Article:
Spanky Felton has seen his fair share of changes to the auto industry. As the longtime owner of Sleepy Hollow Auto Group in Viroqua, he’s seen the workforce shrink as birthrates decline and more students are guided towards a four-year college experience. This phenomenon hits particularly hard with his automotive technicians.
“I would hire technicians if they were here today,” he said. “There aren’t enough going through school.”
Felton speaks with other dealerships facing the same problem. It was at that point that Felton believed something needed to be done.
“What could we do at a grassroots level to remedy this?” said Felton. “Let’s get these kids involved in this while they’re still in high school. Maybe they’re not interested in a four-year college.”
From there, Felton helped develop a program with area school districts to get students more involved with career fields in the trades. After time, Felton, along with help from CESA and Western Technical College, developed a program three years ago that allowed students to earn college credit in Western’s Automotive Technician program while still in high school.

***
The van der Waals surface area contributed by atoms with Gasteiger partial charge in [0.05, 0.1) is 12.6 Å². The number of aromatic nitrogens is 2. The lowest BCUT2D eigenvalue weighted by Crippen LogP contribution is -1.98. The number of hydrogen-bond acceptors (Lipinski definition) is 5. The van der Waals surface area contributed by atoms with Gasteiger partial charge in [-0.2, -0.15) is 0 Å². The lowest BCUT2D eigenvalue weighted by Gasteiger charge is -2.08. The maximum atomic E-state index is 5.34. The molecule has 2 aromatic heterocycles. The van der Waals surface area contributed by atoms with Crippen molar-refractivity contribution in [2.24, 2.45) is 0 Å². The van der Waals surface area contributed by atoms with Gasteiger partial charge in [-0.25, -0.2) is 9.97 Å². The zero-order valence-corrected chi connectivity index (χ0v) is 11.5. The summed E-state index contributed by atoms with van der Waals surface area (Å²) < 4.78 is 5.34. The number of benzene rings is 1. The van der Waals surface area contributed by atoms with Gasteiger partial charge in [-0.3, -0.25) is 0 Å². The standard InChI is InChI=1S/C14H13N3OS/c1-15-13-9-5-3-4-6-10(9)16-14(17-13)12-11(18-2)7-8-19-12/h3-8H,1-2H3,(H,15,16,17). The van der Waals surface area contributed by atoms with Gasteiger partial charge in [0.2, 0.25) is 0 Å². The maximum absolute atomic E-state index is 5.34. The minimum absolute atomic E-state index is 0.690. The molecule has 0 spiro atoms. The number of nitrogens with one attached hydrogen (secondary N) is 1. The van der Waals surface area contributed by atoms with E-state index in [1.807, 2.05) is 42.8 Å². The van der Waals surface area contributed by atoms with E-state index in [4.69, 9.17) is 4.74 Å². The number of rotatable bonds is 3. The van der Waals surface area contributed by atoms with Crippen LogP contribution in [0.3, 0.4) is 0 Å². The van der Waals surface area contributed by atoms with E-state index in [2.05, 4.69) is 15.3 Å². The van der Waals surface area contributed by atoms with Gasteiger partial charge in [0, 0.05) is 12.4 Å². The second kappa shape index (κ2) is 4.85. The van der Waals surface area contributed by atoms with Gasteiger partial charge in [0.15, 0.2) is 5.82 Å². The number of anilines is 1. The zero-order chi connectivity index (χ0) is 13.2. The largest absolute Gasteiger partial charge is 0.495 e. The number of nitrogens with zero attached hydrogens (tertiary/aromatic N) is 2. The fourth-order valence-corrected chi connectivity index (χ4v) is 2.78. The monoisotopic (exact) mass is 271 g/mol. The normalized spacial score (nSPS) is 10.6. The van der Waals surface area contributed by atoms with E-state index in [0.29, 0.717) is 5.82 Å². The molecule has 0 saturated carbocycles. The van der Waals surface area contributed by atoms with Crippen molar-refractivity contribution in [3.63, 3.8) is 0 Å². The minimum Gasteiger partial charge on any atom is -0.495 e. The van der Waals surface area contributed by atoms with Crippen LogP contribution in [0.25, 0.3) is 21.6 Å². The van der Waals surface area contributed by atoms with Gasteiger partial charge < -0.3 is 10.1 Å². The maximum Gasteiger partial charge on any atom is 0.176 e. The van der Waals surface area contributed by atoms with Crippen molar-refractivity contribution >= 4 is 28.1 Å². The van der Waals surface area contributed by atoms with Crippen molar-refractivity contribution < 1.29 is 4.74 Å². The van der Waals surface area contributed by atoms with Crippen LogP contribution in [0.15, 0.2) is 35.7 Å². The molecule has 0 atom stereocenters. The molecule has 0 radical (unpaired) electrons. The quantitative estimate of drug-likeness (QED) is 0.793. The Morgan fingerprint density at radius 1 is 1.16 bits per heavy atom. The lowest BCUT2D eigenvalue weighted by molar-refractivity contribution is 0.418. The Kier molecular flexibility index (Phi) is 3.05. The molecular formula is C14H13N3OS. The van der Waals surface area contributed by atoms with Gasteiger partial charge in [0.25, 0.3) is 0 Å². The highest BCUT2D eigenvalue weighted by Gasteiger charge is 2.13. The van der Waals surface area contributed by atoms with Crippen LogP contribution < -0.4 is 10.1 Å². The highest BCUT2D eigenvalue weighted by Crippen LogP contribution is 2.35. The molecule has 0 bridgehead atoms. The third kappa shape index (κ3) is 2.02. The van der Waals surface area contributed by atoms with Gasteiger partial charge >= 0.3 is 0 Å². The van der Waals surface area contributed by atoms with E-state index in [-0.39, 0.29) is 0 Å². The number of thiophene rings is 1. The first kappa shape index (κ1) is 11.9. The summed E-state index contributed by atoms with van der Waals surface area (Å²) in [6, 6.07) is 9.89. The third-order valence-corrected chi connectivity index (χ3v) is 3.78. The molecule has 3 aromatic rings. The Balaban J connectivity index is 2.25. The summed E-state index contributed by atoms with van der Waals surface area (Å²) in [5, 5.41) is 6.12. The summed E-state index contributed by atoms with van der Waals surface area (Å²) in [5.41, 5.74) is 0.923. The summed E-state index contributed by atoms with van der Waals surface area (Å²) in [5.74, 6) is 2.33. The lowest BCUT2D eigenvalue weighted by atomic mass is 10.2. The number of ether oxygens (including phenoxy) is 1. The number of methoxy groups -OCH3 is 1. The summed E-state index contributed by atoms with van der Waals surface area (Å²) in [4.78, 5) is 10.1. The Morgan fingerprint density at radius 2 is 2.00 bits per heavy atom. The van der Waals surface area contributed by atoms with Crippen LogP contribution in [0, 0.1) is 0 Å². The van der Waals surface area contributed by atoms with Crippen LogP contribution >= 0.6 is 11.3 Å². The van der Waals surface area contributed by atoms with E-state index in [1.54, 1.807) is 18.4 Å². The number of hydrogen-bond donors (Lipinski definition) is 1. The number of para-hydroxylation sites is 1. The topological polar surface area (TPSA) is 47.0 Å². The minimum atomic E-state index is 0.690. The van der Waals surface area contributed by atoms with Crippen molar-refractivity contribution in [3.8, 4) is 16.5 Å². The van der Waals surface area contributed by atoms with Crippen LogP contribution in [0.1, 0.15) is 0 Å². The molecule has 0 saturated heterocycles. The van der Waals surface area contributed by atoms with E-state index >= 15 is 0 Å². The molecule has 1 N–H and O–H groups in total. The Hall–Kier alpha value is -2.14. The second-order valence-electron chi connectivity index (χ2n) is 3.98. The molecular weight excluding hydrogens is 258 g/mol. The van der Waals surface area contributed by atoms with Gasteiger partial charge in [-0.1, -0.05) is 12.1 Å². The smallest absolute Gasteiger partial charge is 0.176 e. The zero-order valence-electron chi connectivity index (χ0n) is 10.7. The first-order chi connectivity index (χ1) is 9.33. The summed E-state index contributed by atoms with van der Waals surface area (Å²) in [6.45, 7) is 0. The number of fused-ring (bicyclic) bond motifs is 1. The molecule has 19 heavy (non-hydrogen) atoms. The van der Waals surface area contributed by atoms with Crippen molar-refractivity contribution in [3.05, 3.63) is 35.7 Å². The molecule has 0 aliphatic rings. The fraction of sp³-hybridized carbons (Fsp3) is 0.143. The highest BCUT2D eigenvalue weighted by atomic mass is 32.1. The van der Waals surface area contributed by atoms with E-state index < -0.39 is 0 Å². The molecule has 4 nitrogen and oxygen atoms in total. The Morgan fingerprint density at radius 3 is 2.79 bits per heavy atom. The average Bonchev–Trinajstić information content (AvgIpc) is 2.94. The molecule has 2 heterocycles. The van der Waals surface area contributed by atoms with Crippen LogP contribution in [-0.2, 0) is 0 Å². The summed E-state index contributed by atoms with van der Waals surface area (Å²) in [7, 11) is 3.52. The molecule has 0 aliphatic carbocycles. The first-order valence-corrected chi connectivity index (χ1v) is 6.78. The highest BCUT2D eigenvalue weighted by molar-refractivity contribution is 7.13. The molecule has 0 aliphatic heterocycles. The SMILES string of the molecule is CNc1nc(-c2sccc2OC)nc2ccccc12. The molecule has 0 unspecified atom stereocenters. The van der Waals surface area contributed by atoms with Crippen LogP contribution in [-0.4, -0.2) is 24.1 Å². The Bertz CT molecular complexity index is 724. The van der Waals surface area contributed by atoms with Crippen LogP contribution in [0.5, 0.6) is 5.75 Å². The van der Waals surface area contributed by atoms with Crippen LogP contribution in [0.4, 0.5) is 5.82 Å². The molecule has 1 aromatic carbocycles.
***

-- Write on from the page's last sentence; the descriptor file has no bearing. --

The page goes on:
The class meets every Wednesday evening at Sleepy Hollow in Viroqua. High school juniors and seniors complete one class their first year, then a new course the next year. The hope is to peak interest in students earlier than before.
“If one person goes through this class and makes it a career here as a technician, it’s worth it,” said Felton.
Sleepy Hollow also offers scholarships for students who are interested in coming back to the company after completing the program through Western. A handful of students have already made the commitment.
The instructor for the program, Evan Nelson, said the classes have had a big impact on his career. He current works at Sleepy Hollow as a technician himself, but has found a new passion in teaching.
“I enjoy it so much. They want to learn and are so helpful. I love working with kids,” said Nelson. There’s something about working with kids and youth. It makes me feel happy. Few of these kids don’t have dads. I might be the only father figure in their life.”
Both Felton and Nelson believe the course is important well beyond the college credit that transfers to Western.
“It gives you real-life scenarios. These are real vehicles with real problems,” said Felton. “They are going to see stuff here that they are not going to see at Western. At the same time, Western will give them the technical skills that they need.”
“Western, CESA, and Sleepy Hollow took on this maiden voyage,” said Nelson. “We did it first and did it well, and will continue to make it even better.”
Similar partnerships with other dealerships are quickly expanding. Western will soon offer a similar program in Black River Falls.
“We’re all in the same boat,” said Felton. “You need to build this from the ground up, when they are in high school.”